Monroe and Bennett Health clinics will be closed Friday, Sept., 3.  Active Duty Service members enrolled to either of those clinics should seek care at Thomas Moore Health clinic. All other clinics and services will be open.

COVID-19 Testing Sites

 Respiratory Drive -Thru Clinic

Friday Sept., 3 & Monday, Sept., 6


Thomas Moore Health Clinic COVID-19 Testing (Active Duty only)

Friday, Sept., 3



Friday, Sept., 3

Bennett and Monroe pharmacies will be closed

All other pharmacies normal operating hours

Saturday, Sept., 4

Clear Creek PX Pharmacy

9 a.m. – 5 p.m.

All other pharmacies closed

Monday, Sept., 6

All pharmacies closed

All CRDAMC clinics and pharmacies will resume normal operations on Tuesday, Sept., 7.

TRICARE Prime enrollees with urgent, emergent care needs or COVID-19 symptoms should seek assistant at the CRDAMC Emergency Department.

For questions or concerns about COVID-19, please call the 24 hr. APHN COVID-19 hotline at 254-553-6612.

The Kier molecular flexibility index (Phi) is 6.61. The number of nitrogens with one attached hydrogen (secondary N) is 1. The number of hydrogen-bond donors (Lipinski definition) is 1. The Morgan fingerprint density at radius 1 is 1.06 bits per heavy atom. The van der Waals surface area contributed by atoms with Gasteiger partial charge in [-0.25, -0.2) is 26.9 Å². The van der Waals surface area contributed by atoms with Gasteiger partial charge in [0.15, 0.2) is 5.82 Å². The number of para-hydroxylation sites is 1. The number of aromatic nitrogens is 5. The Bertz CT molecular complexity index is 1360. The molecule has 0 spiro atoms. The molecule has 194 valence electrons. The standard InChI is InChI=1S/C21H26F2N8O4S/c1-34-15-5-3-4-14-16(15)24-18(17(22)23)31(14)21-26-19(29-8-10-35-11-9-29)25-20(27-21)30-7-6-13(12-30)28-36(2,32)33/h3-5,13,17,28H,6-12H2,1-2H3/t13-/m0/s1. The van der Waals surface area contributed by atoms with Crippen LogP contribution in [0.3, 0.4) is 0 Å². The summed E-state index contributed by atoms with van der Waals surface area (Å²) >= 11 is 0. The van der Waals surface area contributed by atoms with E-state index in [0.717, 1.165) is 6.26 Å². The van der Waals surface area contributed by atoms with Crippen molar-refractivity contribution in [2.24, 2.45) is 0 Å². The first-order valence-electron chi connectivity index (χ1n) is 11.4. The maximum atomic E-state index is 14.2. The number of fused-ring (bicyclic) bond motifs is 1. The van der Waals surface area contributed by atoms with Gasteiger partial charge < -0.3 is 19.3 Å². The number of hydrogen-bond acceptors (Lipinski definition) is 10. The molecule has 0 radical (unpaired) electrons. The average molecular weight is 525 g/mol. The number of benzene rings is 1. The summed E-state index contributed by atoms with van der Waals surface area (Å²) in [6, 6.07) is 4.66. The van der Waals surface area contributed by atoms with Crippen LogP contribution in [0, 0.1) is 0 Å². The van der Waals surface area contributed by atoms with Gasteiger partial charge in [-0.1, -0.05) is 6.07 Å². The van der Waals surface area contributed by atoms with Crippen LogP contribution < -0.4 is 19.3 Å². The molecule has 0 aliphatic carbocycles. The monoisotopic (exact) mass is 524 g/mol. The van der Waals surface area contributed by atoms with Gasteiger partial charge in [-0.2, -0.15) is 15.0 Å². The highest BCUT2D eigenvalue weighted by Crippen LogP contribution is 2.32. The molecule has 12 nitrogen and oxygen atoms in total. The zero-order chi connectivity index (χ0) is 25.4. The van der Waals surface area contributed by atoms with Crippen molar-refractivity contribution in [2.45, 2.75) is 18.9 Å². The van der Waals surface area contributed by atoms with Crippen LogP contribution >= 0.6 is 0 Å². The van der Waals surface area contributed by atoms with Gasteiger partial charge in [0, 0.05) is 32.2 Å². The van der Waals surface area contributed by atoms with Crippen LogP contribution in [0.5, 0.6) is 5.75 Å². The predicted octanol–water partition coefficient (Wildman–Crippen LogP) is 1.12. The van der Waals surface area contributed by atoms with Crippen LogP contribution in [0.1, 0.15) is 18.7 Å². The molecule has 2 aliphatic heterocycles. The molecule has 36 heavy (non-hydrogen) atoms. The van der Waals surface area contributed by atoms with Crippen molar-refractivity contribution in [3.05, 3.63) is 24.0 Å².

The Nurse Advice Line is available 24/7 by calling (800) TRICARE or 1- 800- 874-2273, Option 1. Individuals living in the Fort Hood area entitled to military healthcare may talk to registered nurses about urgent health issues, guidance on non-emergency situations, and information about self-care for injuries or illnesses.

Beneficiaries can make or cancel appointments through TRICARE online at or by calling Patient Appointment Service at 254-288-8888. At TRICARE online, you can make and cancel appointments as well as request, pharmacy refills, and access health information like laboratory results, radiology results, and immunization records.

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FORT HOOD, Texas — The 360 Hoops basketball experience is coming to Fort Hood for a 3-on-3 basketball tournament for active-duty Soldiers and their families 3-9 p.m. Aug. 29 at the West Fort Hood physical fitness center. There are 27 teams of 4 players each for the tournament. Both men and women teams.

Mike Brey, head coach for the University of Notre Dame, will be there to provide basketball tips. He has a meet and greet at 5 p.m. For more information, visit

Youth basketball clinic

360 Hoops will host a youth basketball clinic ages 7-13 years old from 1:30 to 2:30 p.m. Aug. 29 also at the West Fort Hood physical fitness center.  For more information, visit

Media who wish to cover these events should contact Tracy Thomas at (254)  681-8057 for an escort to the event.